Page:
What is Oath Bound by Amanda Booloodian About?
Panic overtakes the supernatural community when two of its members are found brutally murdered. To track down the killer, they must enlist help from experienced investigators–human investigators–without exposing the secret of their existence. Mira Owens, a talented witch with a background in dark power, risks karmic retribution by binding Detective Ian Burke to their cause. Mira; Ian; his partner, Gabe Flint; and mysterious Emmit Harker join forces to stop the killer and resist forces of destruction from another plane.
I am a sucker for urban fantasies. Those of us who plod through our daily lives with our heads down (dozing on a bus to work, preparing TPS reports in a cubical, gossiping over water coolers, doing endless loads of laundry, and feeding our whining kids another bowl of mac-n-cheese…) cannot help but be seduced by the idea that there’s more happening beneath the surface than we realize. There’s magic, people with strange and dangerous abilities, and drama on a cosmic scale.
It’s a concept that can shake us out of our stupor, make us look around for signs of something wonderful, and help us stave off the notion–at least for one more day–that this dreary reality is all there is. It reminds us that there is still room to make something new happen and that adventures may be just around the bend.
Or, is that just me? Gawd. I sound like a cheerful person, don’t I? Thank goodness I have some escapist literature to keep me from being a miserable lump!
The world revealed in Oathbound is full of every fantasy creature you can imagine: witches, vampires, werewolves, angels and muses. This is a world that challenges our notion of what makes a monster. Sure, the guy living in the mansion may have fangs and drink blood, but he helps organize community events and provides you with a place to stay when you’re homeless. Moreover, he’s not feral. He won’t bite you…probably. Compare him with the human landlord who harasses his tenants and threatens legal action because he wants to “bleed” people for every last cent to their name.
Who’s really the monster?
I like it when books make me re-evaluate concepts like this.
Oath Bound starts off slow, introducing characters, hinting at their backgrounds, providing a glimpse into a gathering of supernaturals, and describing the murders. The narrative has a detached air to it, which subdues the heightened emotions the characters must be feeling when faced with moral quandaries, possible romantic connections, and someone preying on their community . I’m perplexed why the beginning focuses on a family history instead of discovering the body of the latest murder victim, which would establish Mira’s grief and fear over the loss. Instead of hooking us with a shocking scene and strong emotions, we’re fed rather dry information.
The lack of emotional intensity and proper focus hamstring this book. As an example, Mira’s attention wavers between three extremely attractive men. Then, just as if someone snapped their fingers, she decides she’s romantically interested in one. Nothing happens to draw them together and their chemistry feels flat. Mira’s interactions with the male lead are transactional rather than emotional: he asks her to work some magic on his behalf and he provides her with a a concierge service. I don’t know about you, but I want a lot more from my lover than a business deal.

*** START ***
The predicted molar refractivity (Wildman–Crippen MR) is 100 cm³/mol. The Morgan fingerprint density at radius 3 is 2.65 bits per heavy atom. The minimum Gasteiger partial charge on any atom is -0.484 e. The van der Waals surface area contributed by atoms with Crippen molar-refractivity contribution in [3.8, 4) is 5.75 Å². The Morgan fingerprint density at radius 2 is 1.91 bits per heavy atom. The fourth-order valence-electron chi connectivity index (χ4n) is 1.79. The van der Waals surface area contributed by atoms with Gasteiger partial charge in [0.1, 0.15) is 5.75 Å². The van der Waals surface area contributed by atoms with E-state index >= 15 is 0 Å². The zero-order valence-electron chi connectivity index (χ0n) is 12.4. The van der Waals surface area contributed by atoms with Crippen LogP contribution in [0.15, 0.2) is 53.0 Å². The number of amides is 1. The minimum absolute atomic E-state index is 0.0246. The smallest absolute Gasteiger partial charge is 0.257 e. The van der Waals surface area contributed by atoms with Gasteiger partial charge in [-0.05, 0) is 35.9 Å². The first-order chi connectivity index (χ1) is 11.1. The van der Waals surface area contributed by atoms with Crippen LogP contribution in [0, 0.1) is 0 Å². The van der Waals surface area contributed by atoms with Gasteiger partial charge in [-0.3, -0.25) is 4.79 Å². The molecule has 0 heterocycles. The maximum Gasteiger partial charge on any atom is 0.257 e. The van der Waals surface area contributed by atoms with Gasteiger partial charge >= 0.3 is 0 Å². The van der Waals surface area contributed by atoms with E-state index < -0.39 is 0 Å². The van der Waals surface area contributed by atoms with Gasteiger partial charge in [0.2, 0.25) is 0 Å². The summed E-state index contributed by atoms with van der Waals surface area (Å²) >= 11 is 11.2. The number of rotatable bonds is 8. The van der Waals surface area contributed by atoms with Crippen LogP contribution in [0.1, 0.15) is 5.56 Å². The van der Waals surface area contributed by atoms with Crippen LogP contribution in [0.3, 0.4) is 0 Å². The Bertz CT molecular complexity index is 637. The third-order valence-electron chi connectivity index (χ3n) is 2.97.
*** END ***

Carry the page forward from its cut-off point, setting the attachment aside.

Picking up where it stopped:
Secondly, Mira was supposedly close to one of the murder victims, but little is done to explore the contours of their relationship and the nature of her grief. Many times in the story, it’s easy to forget that Mira has lost anyone. Her friend seems like a hazy memory rather than a loved person lost recently.
Finally, it was unclear whether this book most wanted to be romance with a quest to save the world from occult forces or a mystery/thriller with supernatural characters. This lack of focus also sapped the book of some of its potential power. Personally, I think the most promise lies with Mira’s dealings with the detectives. They are an interesting duo who each resist Mira’s efforts in their own way. That being said, all of the characters have interesting backstories and if they were given a little more room to breathe and act out, they could all be easy to root for.
Oath Bound gains momentum at around the 70% mark, when Mira and Gabe are thrust into an alternate reality and must fight like hell to return to their own world. The frightening situation, revelations about each other’s abilities, and the tension between them bursts forth and makes this novel come to life. Up to this point, I felt lukewarm about Oath Bound. It hit many of the notes that I expected of an urban fantasy, but it didn’t excite me. The climax was different. It got my heart beating and gave me a taste of what powerful writing Amanda Booloodian was capable of. I hope the rest of her series dazzles us as much as this portion of the book.
Thank you to Amanda Booloodian for providing me with an ARC of her forthcoming novel. It was a pleasure to read.
For its release on August 7th, Oath Bound will be in a box set titled The Shadow Files. There will be 22 books in this set. My review is for Oath Bound only, not the entire set.